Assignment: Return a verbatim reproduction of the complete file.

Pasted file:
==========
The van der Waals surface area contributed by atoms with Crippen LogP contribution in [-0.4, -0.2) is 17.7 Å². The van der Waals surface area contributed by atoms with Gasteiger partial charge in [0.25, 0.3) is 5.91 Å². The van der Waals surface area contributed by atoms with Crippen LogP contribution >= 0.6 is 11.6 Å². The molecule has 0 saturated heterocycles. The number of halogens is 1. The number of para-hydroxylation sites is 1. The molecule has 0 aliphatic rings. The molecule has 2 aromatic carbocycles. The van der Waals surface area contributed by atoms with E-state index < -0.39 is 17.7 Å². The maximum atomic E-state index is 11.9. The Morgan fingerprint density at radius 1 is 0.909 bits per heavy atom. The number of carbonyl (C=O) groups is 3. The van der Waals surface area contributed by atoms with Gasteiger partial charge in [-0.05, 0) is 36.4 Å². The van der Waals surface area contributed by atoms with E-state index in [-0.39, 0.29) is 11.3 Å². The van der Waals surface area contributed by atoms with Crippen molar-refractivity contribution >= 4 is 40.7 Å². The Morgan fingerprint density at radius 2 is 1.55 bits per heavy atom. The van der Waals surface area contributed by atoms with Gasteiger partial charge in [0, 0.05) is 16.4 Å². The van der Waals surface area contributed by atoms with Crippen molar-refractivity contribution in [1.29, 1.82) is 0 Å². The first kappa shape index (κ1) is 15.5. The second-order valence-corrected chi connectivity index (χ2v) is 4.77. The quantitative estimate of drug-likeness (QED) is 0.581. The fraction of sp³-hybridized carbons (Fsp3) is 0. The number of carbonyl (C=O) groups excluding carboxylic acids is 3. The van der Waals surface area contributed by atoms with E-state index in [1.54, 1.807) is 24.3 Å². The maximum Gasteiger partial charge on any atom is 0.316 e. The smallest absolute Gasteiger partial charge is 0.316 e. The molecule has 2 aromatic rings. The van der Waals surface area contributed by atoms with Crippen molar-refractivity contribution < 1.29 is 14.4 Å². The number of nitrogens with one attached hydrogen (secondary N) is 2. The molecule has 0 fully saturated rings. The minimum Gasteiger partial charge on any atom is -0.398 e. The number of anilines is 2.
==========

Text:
The van der Waals surface area contributed by atoms with Crippen LogP contribution in [-0.4, -0.2) is 17.7 Å². The van der Waals surface area contributed by atoms with Gasteiger partial charge in [0.25, 0.3) is 5.91 Å². The van der Waals surface area contributed by atoms with Crippen LogP contribution >= 0.6 is 11.6 Å². The molecule has 0 saturated heterocycles. The number of halogens is 1. The number of para-hydroxylation sites is 1. The molecule has 0 aliphatic rings. The molecule has 2 aromatic carbocycles. The van der Waals surface area contributed by atoms with E-state index < -0.39 is 17.7 Å². The maximum atomic E-state index is 11.9. The Morgan fingerprint density at radius 1 is 0.909 bits per heavy atom. The number of carbonyl (C=O) groups is 3. The van der Waals surface area contributed by atoms with Gasteiger partial charge in [-0.05, 0) is 36.4 Å². The van der Waals surface area contributed by atoms with E-state index in [-0.39, 0.29) is 11.3 Å². The van der Waals surface area contributed by atoms with Crippen molar-refractivity contribution >= 4 is 40.7 Å². The Morgan fingerprint density at radius 2 is 1.55 bits per heavy atom. The van der Waals surface area contributed by atoms with Gasteiger partial charge in [0, 0.05) is 16.4 Å². The van der Waals surface area contributed by atoms with Crippen molar-refractivity contribution in [1.29, 1.82) is 0 Å². The first kappa shape index (κ1) is 15.5. The second-order valence-corrected chi connectivity index (χ2v) is 4.77. The quantitative estimate of drug-likeness (QED) is 0.581. The fraction of sp³-hybridized carbons (Fsp3) is 0. The number of carbonyl (C=O) groups excluding carboxylic acids is 3. The van der Waals surface area contributed by atoms with E-state index in [1.54, 1.807) is 24.3 Å². The maximum Gasteiger partial charge on any atom is 0.316 e. The smallest absolute Gasteiger partial charge is 0.316 e. The molecule has 2 aromatic rings. The van der Waals surface area contributed by atoms with Crippen molar-refractivity contribution < 1.29 is 14.4 Å². The number of nitrogens with one attached hydrogen (secondary N) is 2. The molecule has 0 fully saturated rings. The minimum Gasteiger partial charge on any atom is -0.398 e. The number of anilines is 2.